I'm just going to bump it up to a Corsair 750w PSU. It looks like it has double the PCI-E connectors as my current setup does. It's about time to get in there and clean out the case anyway, so I figure I might as well.

Also I don't think I have spare molex connectors; I have something like seven drives in the system now and they take up most of those kind of conneActors.

A 750w should be fine.

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#21 Posted by mattimus_prime (199 posts) -

@rorie said:
@rorie said:
@bdead said:

@rorie: If you have two spare molex connectors you could get an adapter to eight pin pci-e (they cost about 5$). Also if your power supply is under 700W I wouldn't recommend SLI as you might run into power issues.

I'm just going to bump it up to a Corsair 750w PSU. It looks like it has double the PCI-E connectors as my current setup does. It's about time to get in there and clean out the case anyway, so I figure I might as well.

Also I don't think I have spare molex connectors; I have something like seven drives in the system now and they take up most of those kind of connectors.

if you have a PSU that is smaller than 750w currently you may not meet the power requirements to run sli with those cards anyway. and as someone mentioned in an earlier post, you might be able to sell both of those 970's and buy a 1070 and get about the same performance if not better, with none of the headache.

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#22 Posted by Rorie (4123 posts) -

@rorie said:
@rorie said:
@bdead said:

@rorie: If you have two spare molex connectors you could get an adapter to eight pin pci-e (they cost about 5$). Also if your power supply is under 700W I wouldn't recommend SLI as you might run into power issues.

I'm just going to bump it up to a Corsair 750w PSU. It looks like it has double the PCI-E connectors as my current setup does. It's about time to get in there and clean out the case anyway, so I figure I might as well.

Also I don't think I have spare molex connectors; I have something like seven drives in the system now and they take up most of those kind of connectors.

if you have a PSU that is smaller than 750w currently you may not meet the power requirements to run sli with those cards anyway. and as someone mentioned in an earlier post, you might be able to sell both of those 970's and buy a 1070 and get about the same performance if not better, with none of the headache.

I'll find out on Monday when the new PSU gets here I guess! I'd rather just try SLIing these that I have now than bother to try and sell them, but it's nice to have an option I guess.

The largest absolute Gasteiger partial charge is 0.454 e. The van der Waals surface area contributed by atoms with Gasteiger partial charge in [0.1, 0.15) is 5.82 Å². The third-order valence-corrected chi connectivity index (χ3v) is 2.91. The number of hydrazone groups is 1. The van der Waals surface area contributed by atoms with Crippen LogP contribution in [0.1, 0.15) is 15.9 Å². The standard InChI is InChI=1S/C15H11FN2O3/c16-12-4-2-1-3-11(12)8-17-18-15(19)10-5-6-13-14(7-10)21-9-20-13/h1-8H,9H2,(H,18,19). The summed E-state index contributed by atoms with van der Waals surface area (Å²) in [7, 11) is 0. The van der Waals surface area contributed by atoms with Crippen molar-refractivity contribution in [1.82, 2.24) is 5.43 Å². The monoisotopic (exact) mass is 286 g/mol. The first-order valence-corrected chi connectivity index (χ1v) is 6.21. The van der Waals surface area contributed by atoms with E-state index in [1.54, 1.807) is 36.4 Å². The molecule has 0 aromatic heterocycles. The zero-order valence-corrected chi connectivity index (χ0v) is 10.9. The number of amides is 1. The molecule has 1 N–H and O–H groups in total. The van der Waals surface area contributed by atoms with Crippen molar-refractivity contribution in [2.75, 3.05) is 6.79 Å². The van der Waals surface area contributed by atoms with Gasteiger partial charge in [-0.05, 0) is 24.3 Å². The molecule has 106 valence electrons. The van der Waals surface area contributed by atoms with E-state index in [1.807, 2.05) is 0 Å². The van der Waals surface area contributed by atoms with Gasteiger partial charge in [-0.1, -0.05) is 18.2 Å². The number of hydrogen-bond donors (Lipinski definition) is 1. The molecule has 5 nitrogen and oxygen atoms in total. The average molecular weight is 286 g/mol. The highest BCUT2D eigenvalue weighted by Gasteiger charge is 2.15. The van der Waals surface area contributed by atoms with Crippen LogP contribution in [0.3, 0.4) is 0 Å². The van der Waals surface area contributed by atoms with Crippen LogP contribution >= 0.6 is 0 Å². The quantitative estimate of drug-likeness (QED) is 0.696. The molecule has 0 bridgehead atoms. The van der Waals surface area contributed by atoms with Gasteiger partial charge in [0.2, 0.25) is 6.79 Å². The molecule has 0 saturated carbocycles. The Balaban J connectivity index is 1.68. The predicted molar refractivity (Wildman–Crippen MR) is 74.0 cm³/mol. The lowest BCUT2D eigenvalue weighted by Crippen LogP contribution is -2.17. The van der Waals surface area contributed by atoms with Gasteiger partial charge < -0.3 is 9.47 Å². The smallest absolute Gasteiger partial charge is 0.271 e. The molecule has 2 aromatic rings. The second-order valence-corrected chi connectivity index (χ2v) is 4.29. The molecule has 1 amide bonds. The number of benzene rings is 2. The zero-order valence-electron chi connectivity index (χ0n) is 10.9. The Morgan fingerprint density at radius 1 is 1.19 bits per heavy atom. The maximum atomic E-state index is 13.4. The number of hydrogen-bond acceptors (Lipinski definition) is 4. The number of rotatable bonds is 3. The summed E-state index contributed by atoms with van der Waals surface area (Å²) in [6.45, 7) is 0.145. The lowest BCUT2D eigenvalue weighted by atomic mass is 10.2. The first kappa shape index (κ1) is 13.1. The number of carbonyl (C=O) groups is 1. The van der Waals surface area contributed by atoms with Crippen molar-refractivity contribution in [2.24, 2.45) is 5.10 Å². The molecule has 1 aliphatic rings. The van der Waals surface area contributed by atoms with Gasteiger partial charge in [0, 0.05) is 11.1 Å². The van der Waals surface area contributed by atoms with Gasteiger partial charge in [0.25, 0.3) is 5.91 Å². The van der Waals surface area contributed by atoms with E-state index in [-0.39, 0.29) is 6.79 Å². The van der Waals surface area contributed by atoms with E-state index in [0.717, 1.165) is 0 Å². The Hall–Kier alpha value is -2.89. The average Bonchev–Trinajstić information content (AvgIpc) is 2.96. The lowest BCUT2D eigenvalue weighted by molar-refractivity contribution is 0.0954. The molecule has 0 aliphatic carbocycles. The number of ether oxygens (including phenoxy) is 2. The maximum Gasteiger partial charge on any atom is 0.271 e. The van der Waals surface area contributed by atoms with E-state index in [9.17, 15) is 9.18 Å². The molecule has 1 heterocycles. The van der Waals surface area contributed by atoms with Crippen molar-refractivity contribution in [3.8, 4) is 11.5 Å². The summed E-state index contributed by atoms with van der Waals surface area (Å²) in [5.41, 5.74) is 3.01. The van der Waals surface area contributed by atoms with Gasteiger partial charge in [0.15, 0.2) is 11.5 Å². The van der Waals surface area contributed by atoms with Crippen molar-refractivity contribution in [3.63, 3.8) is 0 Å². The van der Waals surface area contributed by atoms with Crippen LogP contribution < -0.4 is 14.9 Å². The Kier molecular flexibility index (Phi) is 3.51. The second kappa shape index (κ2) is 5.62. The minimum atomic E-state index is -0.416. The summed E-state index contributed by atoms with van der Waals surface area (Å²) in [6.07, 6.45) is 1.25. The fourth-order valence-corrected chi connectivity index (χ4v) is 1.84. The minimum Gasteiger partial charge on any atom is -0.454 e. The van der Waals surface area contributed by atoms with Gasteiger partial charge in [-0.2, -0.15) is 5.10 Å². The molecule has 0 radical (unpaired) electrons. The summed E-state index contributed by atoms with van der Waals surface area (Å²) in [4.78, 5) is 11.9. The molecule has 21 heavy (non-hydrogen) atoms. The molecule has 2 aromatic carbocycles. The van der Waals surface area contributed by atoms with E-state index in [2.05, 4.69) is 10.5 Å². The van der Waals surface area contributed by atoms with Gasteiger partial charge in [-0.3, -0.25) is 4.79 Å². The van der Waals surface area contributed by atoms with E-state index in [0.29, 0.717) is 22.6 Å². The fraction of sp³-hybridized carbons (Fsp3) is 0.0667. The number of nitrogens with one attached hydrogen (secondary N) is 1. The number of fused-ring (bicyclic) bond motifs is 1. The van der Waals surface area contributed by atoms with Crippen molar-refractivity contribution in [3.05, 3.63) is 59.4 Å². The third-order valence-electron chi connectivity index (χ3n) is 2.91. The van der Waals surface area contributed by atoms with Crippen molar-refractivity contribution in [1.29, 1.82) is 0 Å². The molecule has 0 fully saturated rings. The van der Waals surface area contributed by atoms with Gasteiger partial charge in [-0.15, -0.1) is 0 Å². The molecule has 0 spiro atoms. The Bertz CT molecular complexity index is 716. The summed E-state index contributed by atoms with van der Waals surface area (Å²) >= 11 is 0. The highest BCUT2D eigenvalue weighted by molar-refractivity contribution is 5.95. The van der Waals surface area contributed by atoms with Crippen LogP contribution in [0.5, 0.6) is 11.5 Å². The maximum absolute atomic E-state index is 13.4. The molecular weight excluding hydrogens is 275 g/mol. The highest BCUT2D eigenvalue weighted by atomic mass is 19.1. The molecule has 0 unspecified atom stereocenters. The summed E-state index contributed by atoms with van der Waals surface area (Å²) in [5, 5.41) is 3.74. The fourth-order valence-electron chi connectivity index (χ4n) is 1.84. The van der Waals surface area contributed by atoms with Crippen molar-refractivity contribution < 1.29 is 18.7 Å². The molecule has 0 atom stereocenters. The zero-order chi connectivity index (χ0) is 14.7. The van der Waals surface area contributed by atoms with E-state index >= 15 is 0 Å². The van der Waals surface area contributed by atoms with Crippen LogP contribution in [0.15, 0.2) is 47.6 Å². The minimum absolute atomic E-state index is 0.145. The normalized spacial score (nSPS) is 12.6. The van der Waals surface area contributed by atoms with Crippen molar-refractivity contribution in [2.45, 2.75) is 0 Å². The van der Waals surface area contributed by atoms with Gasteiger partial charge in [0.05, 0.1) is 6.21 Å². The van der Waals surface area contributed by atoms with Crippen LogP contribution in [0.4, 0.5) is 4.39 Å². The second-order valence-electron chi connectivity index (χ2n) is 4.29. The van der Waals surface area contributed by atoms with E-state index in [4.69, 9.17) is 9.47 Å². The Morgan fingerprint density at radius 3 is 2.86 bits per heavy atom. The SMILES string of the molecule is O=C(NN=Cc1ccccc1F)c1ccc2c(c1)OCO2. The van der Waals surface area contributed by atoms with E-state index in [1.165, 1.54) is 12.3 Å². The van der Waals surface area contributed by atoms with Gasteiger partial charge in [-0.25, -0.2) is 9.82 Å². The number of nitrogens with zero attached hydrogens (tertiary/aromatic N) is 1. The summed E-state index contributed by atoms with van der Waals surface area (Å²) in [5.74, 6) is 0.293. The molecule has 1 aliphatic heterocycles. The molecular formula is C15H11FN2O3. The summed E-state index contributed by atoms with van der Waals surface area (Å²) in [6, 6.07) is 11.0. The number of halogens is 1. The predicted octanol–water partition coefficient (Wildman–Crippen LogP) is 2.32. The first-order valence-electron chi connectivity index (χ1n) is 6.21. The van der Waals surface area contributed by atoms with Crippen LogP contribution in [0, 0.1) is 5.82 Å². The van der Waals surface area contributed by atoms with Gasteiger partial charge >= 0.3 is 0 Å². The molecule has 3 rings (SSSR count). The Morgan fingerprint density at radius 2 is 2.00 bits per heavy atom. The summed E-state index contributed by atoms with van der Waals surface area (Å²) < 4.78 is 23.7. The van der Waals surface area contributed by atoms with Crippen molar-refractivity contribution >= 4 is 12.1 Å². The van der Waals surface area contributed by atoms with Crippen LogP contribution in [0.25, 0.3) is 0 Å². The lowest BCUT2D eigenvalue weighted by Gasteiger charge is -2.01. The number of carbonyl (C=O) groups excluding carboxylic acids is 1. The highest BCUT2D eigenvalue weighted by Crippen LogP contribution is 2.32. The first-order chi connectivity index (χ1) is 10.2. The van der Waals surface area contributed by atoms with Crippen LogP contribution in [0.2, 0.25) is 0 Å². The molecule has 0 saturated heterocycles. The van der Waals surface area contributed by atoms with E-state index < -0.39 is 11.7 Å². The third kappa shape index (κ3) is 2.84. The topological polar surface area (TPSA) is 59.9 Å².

Staff
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#23 Edited by nonforma (112 posts) -

What motherboard are you going to use?

And I can't find the specs for that card, probably was part of a built system and not sold by itself retail. It would have a nondescript cover without much marketing/branding. So the clock speeds are likely reference GTX 970 spec. You would want to keep your current 970 as the primary in the SLI so that single-GPU workloads use the faster of the two.

Edit: I was doing some more googling and saw a few mentions that OEM 970 cards may not support SLI, so heads-up. I think you should be able to confirm support in the nvidia control panel once you have the card connected. Seems like some OEM cards use a vbios that will only SLI with the exact same OEM card.

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#24 Posted by Maginnovision (788 posts) -

If you want to know what card that is it's easy, pop it in a computer.

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#25 Posted by Rorie (4123 posts) -

For the record, this was a pretty easy setup when I got the PSU, although "pretty easy" will vary based on your PC aptitude, I guess. Uninstalled all my video card drivers, unplugged all of the old PSU connectors, switched PSUs, plugged everything back in, plugged in both GPUs, but the bridge on, booted up, installed drivers, SLI was already enabled, and that was that. Not too terrible.

So far the performance increases have been noticeable, especially in Rise of the Tomb Raider and Witcher 3. ROTTR went from 1080p with some stuff turned down to 1440p with almost everything maxed at 60fps on vsync. I don't think I have an FPS counter on Witcher 3 but it looks goddamn gorgeous compared to where it was before, and is also locked to 60fps. The one game that it didn't seem to do much for was Watchdogs 2, but I'll be happy keeping that at 1080p for the meantime, I guess.

I guess I have to play the Witcher 3 now.